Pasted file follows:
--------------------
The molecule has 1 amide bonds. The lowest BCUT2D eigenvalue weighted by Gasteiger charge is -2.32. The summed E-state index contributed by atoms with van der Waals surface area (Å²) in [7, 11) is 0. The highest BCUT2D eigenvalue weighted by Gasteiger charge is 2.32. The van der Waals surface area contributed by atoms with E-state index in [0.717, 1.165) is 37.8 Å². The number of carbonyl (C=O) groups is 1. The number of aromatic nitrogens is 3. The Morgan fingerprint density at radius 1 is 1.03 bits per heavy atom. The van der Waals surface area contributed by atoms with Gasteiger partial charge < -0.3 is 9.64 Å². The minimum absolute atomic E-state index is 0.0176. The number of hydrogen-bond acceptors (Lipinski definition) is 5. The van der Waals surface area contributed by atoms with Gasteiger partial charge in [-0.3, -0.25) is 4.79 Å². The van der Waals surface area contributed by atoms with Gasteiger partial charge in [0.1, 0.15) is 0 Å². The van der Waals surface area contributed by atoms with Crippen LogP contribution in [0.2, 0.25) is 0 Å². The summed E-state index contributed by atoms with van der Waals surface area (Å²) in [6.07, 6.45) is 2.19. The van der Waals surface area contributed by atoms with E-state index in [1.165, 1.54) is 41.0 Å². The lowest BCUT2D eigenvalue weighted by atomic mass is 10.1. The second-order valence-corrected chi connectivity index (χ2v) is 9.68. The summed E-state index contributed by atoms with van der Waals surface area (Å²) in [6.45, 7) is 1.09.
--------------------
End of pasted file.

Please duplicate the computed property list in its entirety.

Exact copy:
The molecule has 1 amide bonds. The lowest BCUT2D eigenvalue weighted by Gasteiger charge is -2.32. The summed E-state index contributed by atoms with van der Waals surface area (Å²) in [7, 11) is 0. The highest BCUT2D eigenvalue weighted by Gasteiger charge is 2.32. The van der Waals surface area contributed by atoms with E-state index in [0.717, 1.165) is 37.8 Å². The number of carbonyl (C=O) groups is 1. The number of aromatic nitrogens is 3. The Morgan fingerprint density at radius 1 is 1.03 bits per heavy atom. The van der Waals surface area contributed by atoms with Gasteiger partial charge < -0.3 is 9.64 Å². The minimum absolute atomic E-state index is 0.0176. The number of hydrogen-bond acceptors (Lipinski definition) is 5. The van der Waals surface area contributed by atoms with Gasteiger partial charge in [-0.3, -0.25) is 4.79 Å². The van der Waals surface area contributed by atoms with Gasteiger partial charge in [0.1, 0.15) is 0 Å². The van der Waals surface area contributed by atoms with Crippen LogP contribution in [0.2, 0.25) is 0 Å². The summed E-state index contributed by atoms with van der Waals surface area (Å²) in [6.07, 6.45) is 2.19. The van der Waals surface area contributed by atoms with E-state index in [1.165, 1.54) is 41.0 Å². The lowest BCUT2D eigenvalue weighted by atomic mass is 10.1. The second-order valence-corrected chi connectivity index (χ2v) is 9.68. The summed E-state index contributed by atoms with van der Waals surface area (Å²) in [6.45, 7) is 1.09.